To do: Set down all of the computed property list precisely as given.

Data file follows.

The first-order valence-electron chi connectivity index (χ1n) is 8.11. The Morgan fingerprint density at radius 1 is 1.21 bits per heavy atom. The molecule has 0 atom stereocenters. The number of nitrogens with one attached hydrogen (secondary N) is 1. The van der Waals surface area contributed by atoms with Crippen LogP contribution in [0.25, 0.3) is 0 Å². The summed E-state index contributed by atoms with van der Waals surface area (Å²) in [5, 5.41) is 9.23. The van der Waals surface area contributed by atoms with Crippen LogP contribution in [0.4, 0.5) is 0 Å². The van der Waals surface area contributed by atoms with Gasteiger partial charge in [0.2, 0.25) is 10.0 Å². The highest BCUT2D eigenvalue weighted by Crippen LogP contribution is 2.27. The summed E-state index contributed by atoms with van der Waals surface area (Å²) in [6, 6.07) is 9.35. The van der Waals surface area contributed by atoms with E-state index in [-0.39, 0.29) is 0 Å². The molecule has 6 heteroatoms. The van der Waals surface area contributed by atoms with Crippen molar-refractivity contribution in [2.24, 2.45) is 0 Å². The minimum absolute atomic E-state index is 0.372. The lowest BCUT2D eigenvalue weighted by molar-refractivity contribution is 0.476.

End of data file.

The first-order valence-electron chi connectivity index (χ1n) is 8.11. The Morgan fingerprint density at radius 1 is 1.21 bits per heavy atom. The molecule has 0 atom stereocenters. The number of nitrogens with one attached hydrogen (secondary N) is 1. The van der Waals surface area contributed by atoms with Crippen LogP contribution in [0.25, 0.3) is 0 Å². The summed E-state index contributed by atoms with van der Waals surface area (Å²) in [5, 5.41) is 9.23. The van der Waals surface area contributed by atoms with Crippen LogP contribution in [0.4, 0.5) is 0 Å². The van der Waals surface area contributed by atoms with Gasteiger partial charge in [0.2, 0.25) is 10.0 Å². The highest BCUT2D eigenvalue weighted by Crippen LogP contribution is 2.27. The summed E-state index contributed by atoms with van der Waals surface area (Å²) in [6, 6.07) is 9.35. The van der Waals surface area contributed by atoms with E-state index in [-0.39, 0.29) is 0 Å². The molecule has 6 heteroatoms. The van der Waals surface area contributed by atoms with Crippen molar-refractivity contribution in [2.24, 2.45) is 0 Å². The minimum absolute atomic E-state index is 0.372. The lowest BCUT2D eigenvalue weighted by molar-refractivity contribution is 0.476.